The Braunschweig Land region of the UNESCO Global Geopark Harz extends between Braunschweig and Helmstedt and from Wolfsburg to the Harz. The Geopark information centre in Königslutter is the gateway to this geologically exciting area peppered with sights around the Elm range.
Nestled in the picturesque historic centre of Königslutter, the FEMO association runs its Geopark Info Centre in a renovated Baroque half-timbered building. An exciting journey through time awaits you here, spread across four floors and covering the geological history of the Earth and the history of the region’s landscape. Here you will find knowledgeable contacts and attractive brochures, which offer tips and information on all of the Georoutes through Braunschweig Land. The exhibition, which is spread over all four floors and captivates children and adults alike, is also worth checking out.
Real Stone Age dinosaurs and life-size models
The very rare skeleton of a five-metre-long eurhinosaurus, which gives an idea of the shape and size of the long-extinct ‘fish dinosaur’, is among the amazing exhibits. The life-size Stone Age man model offers a moving impression of how our forefathers looked and is also worth seeing. On a journey back in time through 290 million years of the Earth’s history, living animals and plants can be seen alongside fossilised animals, plants and giant ammonites – covering everything from prehistoric times to the present day.
The exhibition also makes it clear that the region’s geological development is incredibly diverse. According to Karl-Friedrich Weber, the first chair of FEMO e.V., the special geological significance of Braunschweig Land lies in the fact that almost the entire geological Mesozoic, the Tertiary and the Quaternary can be seen in a relatively limited space.
The bedrock of the Harz represents important parts of the Palaeozoic,’ says Weber. ‘This isn’t something you’ll find anywhere else in the world.’ FEMO e.V. and its 130 members aim to convey the geological, human and cultural history of Braunschweig Land.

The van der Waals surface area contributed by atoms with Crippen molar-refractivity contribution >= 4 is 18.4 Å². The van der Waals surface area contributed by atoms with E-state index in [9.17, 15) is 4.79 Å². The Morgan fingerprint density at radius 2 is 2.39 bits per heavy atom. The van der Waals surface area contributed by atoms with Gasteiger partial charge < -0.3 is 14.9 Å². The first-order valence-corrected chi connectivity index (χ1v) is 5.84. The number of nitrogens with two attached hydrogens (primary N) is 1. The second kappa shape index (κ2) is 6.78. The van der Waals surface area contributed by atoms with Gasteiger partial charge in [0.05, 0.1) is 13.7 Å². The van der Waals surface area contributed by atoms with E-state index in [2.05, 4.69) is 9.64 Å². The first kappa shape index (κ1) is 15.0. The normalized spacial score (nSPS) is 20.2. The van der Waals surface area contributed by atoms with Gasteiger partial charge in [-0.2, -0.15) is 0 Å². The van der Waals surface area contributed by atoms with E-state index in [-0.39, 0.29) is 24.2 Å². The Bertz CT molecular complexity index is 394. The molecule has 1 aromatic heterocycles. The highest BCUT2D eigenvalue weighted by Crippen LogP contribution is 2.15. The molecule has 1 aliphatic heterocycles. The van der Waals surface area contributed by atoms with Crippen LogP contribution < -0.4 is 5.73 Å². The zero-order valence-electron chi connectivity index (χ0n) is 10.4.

‘First and foremost, we want to retain natural and cultural treasures and bring about economic effects in the region,’ adds Weber. ‘We want to do this in a way that is comprehensible for young and old alike.’ In a dedicated ‘activity area’, registered school classes and other groups can take a look at geological questions from a fun and experimental perspective.
Delicate yet tough: fossilised sea lilies
The Geopark Info Centre has exhibited important parts of a very special collection in two rooms since 30th April 2013. Businessman Otto Klages (1903–1982) devoted a great deal of enthusiam to collecting fossils in his free time, which he subjected to scientific scrutiny. The region around Königslutter offered him ample material for this: the Elm’s limestone is known for its high density of prehistoric relics of flora and fauna. The Königslutter-based businessman’s collection comprises 20,000 objects, including the wonderful fossilised sea lilies, which are typical of the region. When Klages donated his collection to the town, he laid the foundation stone for the exhibition at the Geopark information centre.
Georoutes and Geopoints
Anyone who wants to learn about the sights the surrounding area offers will find the perfect starting point at the Geopark information centre. You can learn plenty of background information here, which makes the individual sights even more interesting. What’s more, you can stock up on addresses, maps, tips, brochures and flyers before you set off on your explorations.
What is a Butterberg made from?
Young and old alike can gain a vivid insight into history and botany, archaeology and geology while taking a walk: Groß Steinum is one example, where six stations illustrate how a megalithic tomb was built thousands of years ago. The interactive stone quarry in Hainholz demonstrates the theory and practice of how stones used to be mined and worked.
The Findlingsgarten (boulder garden) to the north of Königslutter, the Naturerlebnisgarten (nature experience garden) in Velpke, the Sand- und Kiesgrube Uhry (sand and gravel pit) and the captivating Königspfalz Werla (a royal palace) are also worth a visit. Do you love a bit of mysticism and fantasy? Then you’ll be in your element on the Elfenpfad (elf path). The Butterberg has a more mundane name, although it has nothing to do with animal fat. The name rather relates to the Lower Saxon word ‘buten’, meaning ‘outside’. A Butterberg is thus an elevation located on the edge of certain places.
Work remains exciting for FEMO e.V. – in part because 4,000 visitors from all over the country are attracted to the information centre in Königslutter each year. And also because, as the chair of the association says, ‘Future geological and archaeological finds of special significance are also to be expected in our region.’